Smartphones: Your “Remote Control for Life”
Most college kids these days spend an exorbitant amount of time on their smartphones. When the Facebook app became available 24/7, it was basically game over for productivity. Fortunately, these amazing little devices are good for more than just stalking that chick from Anthropology of Social Classes, and may soon have an even larger hand in how you live your daily life.
In a recent story, CNN took a look at the growing Home Automation market, which is reminiscent of the Smart House movies from our childhoods. In this case, it’s a simple smartphone that has the brains to control many aspects of your life, from unlocking your car, to turning on your thermostat; the next big thing in phones has nothing to do with communication.
It’s impossible for a budgeting college kid to imagine a life in which the swipe of a phone screen can do so much more than scroll, but that reality might be as close as 2018. According to Transparency Market Research, they expect home automation to grow to close to a fifty-billion-dollar industry in the next five years.
Basically, anything that can be controlled remotely can now be controlled with the technology of smartphone apps. We’ve all seen the commercials where the woman unlocks her husband’s car from an airplane, or starts the car by tapping on her smartphone, but the latest technology allows us to control the television, lights, and temperature of our homes from our iPhones and Samsung devices. You can see inside your refrigerator from the grocery store, and even get notified if someone hits your parked car on the street. We can only assume that the next steps will be even more far-fetched, but in reality, they’re just around the corner.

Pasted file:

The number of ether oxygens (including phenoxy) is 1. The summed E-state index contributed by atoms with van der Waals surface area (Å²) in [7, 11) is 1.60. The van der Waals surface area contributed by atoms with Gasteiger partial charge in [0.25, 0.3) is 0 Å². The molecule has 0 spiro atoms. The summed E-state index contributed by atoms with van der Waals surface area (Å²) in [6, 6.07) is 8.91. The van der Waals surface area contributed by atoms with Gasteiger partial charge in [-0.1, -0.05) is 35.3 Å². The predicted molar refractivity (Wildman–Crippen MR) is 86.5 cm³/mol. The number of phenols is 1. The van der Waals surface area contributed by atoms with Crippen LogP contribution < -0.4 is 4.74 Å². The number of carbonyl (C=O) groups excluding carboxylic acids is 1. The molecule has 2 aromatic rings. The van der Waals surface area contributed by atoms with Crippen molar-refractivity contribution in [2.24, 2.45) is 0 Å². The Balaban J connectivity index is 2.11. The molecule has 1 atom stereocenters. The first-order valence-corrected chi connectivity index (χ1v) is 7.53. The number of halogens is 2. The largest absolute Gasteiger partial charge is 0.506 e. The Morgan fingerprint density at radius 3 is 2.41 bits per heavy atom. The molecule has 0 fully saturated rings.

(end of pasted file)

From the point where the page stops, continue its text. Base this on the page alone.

What is currently a novel convenience for the rich is on its way to the middle class. While the smartfridge costs upwards of three thousand dollars, new developments in technology get exponentially cheaper as the years past. There’s a good chance that you’ll start to see affordable remote-control technology on your smartphone by the time you land your first job out of college.
Although the idea of robots in the home seems somewhat outlandish, many middle class Americans are already enjoying home devices, such as the Roomba, without blinking an eye. Now there are apps that allow you to control these robotic devices with your smartphone. It all started with simple home theater controls and key-finding apps, and is booming into one of the most anticipated markets. While I doubt that college dorms will update their technology to accommodate smartphone remotes, there are sure to be ways to hack into your professor’s PowerPoint presentation with a few swipes of your iPhone.